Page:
Former Congressman Jefferson Found Guilty Former Louisiana Congressman William Jefferson was found guilty Wednesday of taking bribes. A federal jury convicted the Democrat on 11 of 16 counts in a case in which agents found $90,000 in his freezer.
NPR logo

Former Congressman Jefferson Found Guilty

  • Download
  • <iframe src="" width="100%" height="290" frameborder="0" scrolling="no" title="NPR embedded audio player">
  • Transcript
Former Congressman Jefferson Found Guilty

Former Congressman Jefferson Found Guilty

  • Download
  • <iframe src="" width="100%" height="290" frameborder="0" scrolling="no" title="NPR embedded audio player">
  • Transcript


From NPR News, this is ALL THINGS CONSIDERED. I'm Melissa Block.


And I'm Madeleine Brand. Former Congressman William Jefferson, a Democrat from New Orleans, was convicted today on 11 felony corruption counts. You may remember Jefferson as the congressman who was found to have $90,000 in cash in his freezer.

Jefferson's case was heard by a federal jury in Northern Virginia, and here to talk about the case is NPR's Peter Overby.

Peter, was this a surprise, this verdict?

PETER OVERBY: No. It was not. Basically, this case came to the courtroom on a silver platter. You had the money in the freezer with photographs of it. The money came from a bribe. It was a sting, money paid to Jefferson in a briefcase in a trunk of a car. There was video of him reaching into the trunk, taking the briefcase out.

And then, there was a paper trail of many other cases resembling this, going back for several years. So it was a pretty strong case.

BRAND: There was, though, a lot of controversy, I remember at the time, because the Justice Department and the FBI searched his congressional office as well as his home, and there was evidence that they collected there. What happened to that evidence?

OVERBY: It was thrown out. This was a groundbreaking move that they took, and it didn't work. Justice had wanted the office to be presented to the jury as the locale of a criminal enterprise, so that's why they went there. And it produced a long appeals process, and they lost.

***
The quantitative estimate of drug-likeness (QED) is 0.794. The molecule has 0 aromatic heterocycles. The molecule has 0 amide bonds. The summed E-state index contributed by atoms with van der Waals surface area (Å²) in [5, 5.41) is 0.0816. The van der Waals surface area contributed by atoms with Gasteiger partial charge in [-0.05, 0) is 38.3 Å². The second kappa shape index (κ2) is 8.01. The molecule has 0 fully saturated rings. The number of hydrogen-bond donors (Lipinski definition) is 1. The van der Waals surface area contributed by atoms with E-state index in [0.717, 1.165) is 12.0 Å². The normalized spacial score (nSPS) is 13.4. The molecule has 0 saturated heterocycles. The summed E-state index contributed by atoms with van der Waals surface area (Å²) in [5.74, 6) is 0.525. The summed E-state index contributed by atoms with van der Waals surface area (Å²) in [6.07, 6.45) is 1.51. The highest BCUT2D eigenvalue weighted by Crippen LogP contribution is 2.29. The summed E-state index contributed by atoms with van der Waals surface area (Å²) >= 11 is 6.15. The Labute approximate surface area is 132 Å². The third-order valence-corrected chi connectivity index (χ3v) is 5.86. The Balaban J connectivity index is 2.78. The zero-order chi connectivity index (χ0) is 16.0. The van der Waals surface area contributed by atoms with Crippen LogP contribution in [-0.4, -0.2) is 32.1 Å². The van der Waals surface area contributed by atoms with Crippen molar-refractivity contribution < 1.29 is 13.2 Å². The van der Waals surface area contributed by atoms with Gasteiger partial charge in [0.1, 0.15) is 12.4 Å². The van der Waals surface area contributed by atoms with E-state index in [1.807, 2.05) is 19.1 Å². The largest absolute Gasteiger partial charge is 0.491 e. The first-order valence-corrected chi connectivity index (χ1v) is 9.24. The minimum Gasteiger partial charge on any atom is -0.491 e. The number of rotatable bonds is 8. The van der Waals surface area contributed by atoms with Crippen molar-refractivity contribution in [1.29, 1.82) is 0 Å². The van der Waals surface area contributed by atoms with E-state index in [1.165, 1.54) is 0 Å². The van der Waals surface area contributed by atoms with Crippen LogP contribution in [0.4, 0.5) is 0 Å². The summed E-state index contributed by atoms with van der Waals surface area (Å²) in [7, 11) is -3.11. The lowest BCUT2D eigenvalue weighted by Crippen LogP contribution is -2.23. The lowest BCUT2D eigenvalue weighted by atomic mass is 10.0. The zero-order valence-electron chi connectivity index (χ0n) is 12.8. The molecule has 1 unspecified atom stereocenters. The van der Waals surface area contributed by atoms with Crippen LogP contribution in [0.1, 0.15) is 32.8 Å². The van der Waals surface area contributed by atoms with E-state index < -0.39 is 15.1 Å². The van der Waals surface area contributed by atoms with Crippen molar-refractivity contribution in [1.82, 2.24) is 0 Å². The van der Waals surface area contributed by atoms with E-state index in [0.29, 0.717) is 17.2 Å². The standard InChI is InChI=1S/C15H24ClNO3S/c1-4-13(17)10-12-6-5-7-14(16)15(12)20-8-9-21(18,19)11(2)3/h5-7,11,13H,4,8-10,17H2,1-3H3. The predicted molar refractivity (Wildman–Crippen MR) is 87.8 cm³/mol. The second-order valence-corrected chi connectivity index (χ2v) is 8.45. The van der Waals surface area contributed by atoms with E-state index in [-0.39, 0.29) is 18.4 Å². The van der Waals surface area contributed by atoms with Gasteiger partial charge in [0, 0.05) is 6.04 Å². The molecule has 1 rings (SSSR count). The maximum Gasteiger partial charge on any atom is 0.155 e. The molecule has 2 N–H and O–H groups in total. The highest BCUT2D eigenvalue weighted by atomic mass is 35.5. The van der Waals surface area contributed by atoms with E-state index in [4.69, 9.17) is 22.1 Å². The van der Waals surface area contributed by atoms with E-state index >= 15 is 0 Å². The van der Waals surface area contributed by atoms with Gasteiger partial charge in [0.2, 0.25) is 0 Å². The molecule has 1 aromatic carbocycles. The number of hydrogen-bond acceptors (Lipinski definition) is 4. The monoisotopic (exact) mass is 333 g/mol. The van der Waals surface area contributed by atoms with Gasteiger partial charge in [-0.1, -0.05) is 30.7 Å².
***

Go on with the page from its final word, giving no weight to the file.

BRAND: So, when the case finally went to trial, the prosecution presented its case for more than a month, and the defense just a couple of hours, I understand.

OVERBY: That's right.

BRAND: Why? Why just a few hours?

OVERBY: You'd have to ask them. But basically, you know, they had the video to deal with, they had the photos to deal with. They presented Mr. Jefferson as a businessman who was also a member of Congress. So, you know, sometimes he was doing official acts, which they said are very well-defined in a bribery statute. And a lot of other times, including everything in the case, was business that was not official and therefore, shouldn't be prosecuted. That was the gist of their defense.

BRAND: And Peter, I'm just curious. Did he ever provide an explanation as to why that $90,000 was in his freezer?

OVERBY: There were a couple of explanations. One of them was on videotape, when he told the businesswoman that was giving him the money that he was going to use it to bribe a government official in Africa that had to do with a business deal, U.S. company in Africa.

What his defense attorneys told the jury was that the businesswoman was very high-strung, needed a lot of reassurance and calming. And he took the money to just - to keep her on an even keel. And they argued that he did a lot of things to keep her calmed down. But Jefferson himself never testified in court.

BRAND: All right. Thank you, Peter.

OVERBY: You're welcome.

BRAND: That's NPR Peter Overby. We've been talking about the conviction today of former Democratic congressman William Jefferson from New Orleans, convicted today on 11 felony corruption counts.

Copyright © 2009 NPR. All rights reserved. Visit our website terms of use and permissions pages at for further information.

NPR transcripts are created on a rush deadline by Verb8tm, Inc., an NPR contractor, and produced using a proprietary transcription process developed with NPR. This text may not be in its final form and may be updated or revised in the future. Accuracy and availability may vary. The authoritative record of NPR’s programming is the audio record.